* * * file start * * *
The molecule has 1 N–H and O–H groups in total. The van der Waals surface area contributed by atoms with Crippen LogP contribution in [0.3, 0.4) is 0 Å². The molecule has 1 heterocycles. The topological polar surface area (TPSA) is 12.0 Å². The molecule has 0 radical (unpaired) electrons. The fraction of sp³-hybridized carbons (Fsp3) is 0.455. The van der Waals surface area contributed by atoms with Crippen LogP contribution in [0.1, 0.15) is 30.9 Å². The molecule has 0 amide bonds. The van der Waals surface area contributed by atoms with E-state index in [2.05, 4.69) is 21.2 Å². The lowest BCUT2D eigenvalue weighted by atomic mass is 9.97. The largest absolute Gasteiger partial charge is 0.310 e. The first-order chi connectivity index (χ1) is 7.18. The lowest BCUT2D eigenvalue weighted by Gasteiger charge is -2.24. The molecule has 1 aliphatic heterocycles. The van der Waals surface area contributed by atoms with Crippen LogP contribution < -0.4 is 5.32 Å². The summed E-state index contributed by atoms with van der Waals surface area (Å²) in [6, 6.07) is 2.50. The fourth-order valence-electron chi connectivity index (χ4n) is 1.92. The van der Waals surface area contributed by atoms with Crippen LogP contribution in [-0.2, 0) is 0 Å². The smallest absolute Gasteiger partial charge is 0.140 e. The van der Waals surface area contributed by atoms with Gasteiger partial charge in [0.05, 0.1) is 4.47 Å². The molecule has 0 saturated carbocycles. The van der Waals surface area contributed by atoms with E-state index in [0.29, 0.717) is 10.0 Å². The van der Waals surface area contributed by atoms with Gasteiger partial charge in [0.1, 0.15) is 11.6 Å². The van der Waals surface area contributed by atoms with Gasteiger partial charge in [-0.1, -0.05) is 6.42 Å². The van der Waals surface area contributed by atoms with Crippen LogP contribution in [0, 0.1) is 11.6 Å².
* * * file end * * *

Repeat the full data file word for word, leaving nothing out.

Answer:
The molecule has 1 N–H and O–H groups in total. The van der Waals surface area contributed by atoms with Crippen LogP contribution in [0.3, 0.4) is 0 Å². The molecule has 1 heterocycles. The topological polar surface area (TPSA) is 12.0 Å². The molecule has 0 radical (unpaired) electrons. The fraction of sp³-hybridized carbons (Fsp3) is 0.455. The van der Waals surface area contributed by atoms with Crippen LogP contribution in [0.1, 0.15) is 30.9 Å². The molecule has 0 amide bonds. The van der Waals surface area contributed by atoms with E-state index in [2.05, 4.69) is 21.2 Å². The lowest BCUT2D eigenvalue weighted by atomic mass is 9.97. The largest absolute Gasteiger partial charge is 0.310 e. The first-order chi connectivity index (χ1) is 7.18. The lowest BCUT2D eigenvalue weighted by Gasteiger charge is -2.24. The molecule has 1 aliphatic heterocycles. The van der Waals surface area contributed by atoms with Crippen LogP contribution < -0.4 is 5.32 Å². The summed E-state index contributed by atoms with van der Waals surface area (Å²) in [6, 6.07) is 2.50. The fourth-order valence-electron chi connectivity index (χ4n) is 1.92. The van der Waals surface area contributed by atoms with Crippen LogP contribution in [-0.2, 0) is 0 Å². The smallest absolute Gasteiger partial charge is 0.140 e. The van der Waals surface area contributed by atoms with Gasteiger partial charge in [0.05, 0.1) is 4.47 Å². The molecule has 0 saturated carbocycles. The van der Waals surface area contributed by atoms with E-state index in [0.29, 0.717) is 10.0 Å². The van der Waals surface area contributed by atoms with Gasteiger partial charge in [0.1, 0.15) is 11.6 Å². The van der Waals surface area contributed by atoms with Gasteiger partial charge in [-0.1, -0.05) is 6.42 Å². The van der Waals surface area contributed by atoms with Crippen LogP contribution in [0, 0.1) is 11.6 Å².